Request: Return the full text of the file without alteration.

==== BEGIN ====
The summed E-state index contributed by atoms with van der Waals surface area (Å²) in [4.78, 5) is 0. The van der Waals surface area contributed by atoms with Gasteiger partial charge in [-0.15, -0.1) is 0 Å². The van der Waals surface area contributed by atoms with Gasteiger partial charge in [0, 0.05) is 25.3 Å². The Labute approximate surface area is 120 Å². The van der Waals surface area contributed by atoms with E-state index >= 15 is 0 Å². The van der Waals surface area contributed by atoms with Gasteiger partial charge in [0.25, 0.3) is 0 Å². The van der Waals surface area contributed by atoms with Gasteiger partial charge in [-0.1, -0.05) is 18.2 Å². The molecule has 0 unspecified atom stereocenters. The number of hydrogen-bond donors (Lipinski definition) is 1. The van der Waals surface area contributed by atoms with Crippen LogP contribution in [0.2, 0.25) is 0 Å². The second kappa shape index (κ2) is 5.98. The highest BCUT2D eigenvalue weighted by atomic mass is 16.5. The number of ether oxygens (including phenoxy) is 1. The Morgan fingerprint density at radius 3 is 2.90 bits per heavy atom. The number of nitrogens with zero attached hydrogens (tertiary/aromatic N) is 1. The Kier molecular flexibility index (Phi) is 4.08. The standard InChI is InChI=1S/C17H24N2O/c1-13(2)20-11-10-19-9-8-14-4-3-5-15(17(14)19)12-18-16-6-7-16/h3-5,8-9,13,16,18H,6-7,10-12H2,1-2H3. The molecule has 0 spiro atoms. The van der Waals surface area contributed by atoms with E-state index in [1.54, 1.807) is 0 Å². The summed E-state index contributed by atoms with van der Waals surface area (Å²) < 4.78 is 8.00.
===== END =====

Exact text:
The summed E-state index contributed by atoms with van der Waals surface area (Å²) in [4.78, 5) is 0. The van der Waals surface area contributed by atoms with Gasteiger partial charge in [-0.15, -0.1) is 0 Å². The van der Waals surface area contributed by atoms with Gasteiger partial charge in [0, 0.05) is 25.3 Å². The Labute approximate surface area is 120 Å². The van der Waals surface area contributed by atoms with E-state index >= 15 is 0 Å². The van der Waals surface area contributed by atoms with Gasteiger partial charge in [0.25, 0.3) is 0 Å². The van der Waals surface area contributed by atoms with Gasteiger partial charge in [-0.1, -0.05) is 18.2 Å². The molecule has 0 unspecified atom stereocenters. The number of hydrogen-bond donors (Lipinski definition) is 1. The van der Waals surface area contributed by atoms with Crippen LogP contribution in [0.2, 0.25) is 0 Å². The second kappa shape index (κ2) is 5.98. The highest BCUT2D eigenvalue weighted by atomic mass is 16.5. The number of ether oxygens (including phenoxy) is 1. The Morgan fingerprint density at radius 3 is 2.90 bits per heavy atom. The number of nitrogens with zero attached hydrogens (tertiary/aromatic N) is 1. The Kier molecular flexibility index (Phi) is 4.08. The standard InChI is InChI=1S/C17H24N2O/c1-13(2)20-11-10-19-9-8-14-4-3-5-15(17(14)19)12-18-16-6-7-16/h3-5,8-9,13,16,18H,6-7,10-12H2,1-2H3. The molecule has 0 spiro atoms. The van der Waals surface area contributed by atoms with E-state index in [1.54, 1.807) is 0 Å². The summed E-state index contributed by atoms with van der Waals surface area (Å²) < 4.78 is 8.00.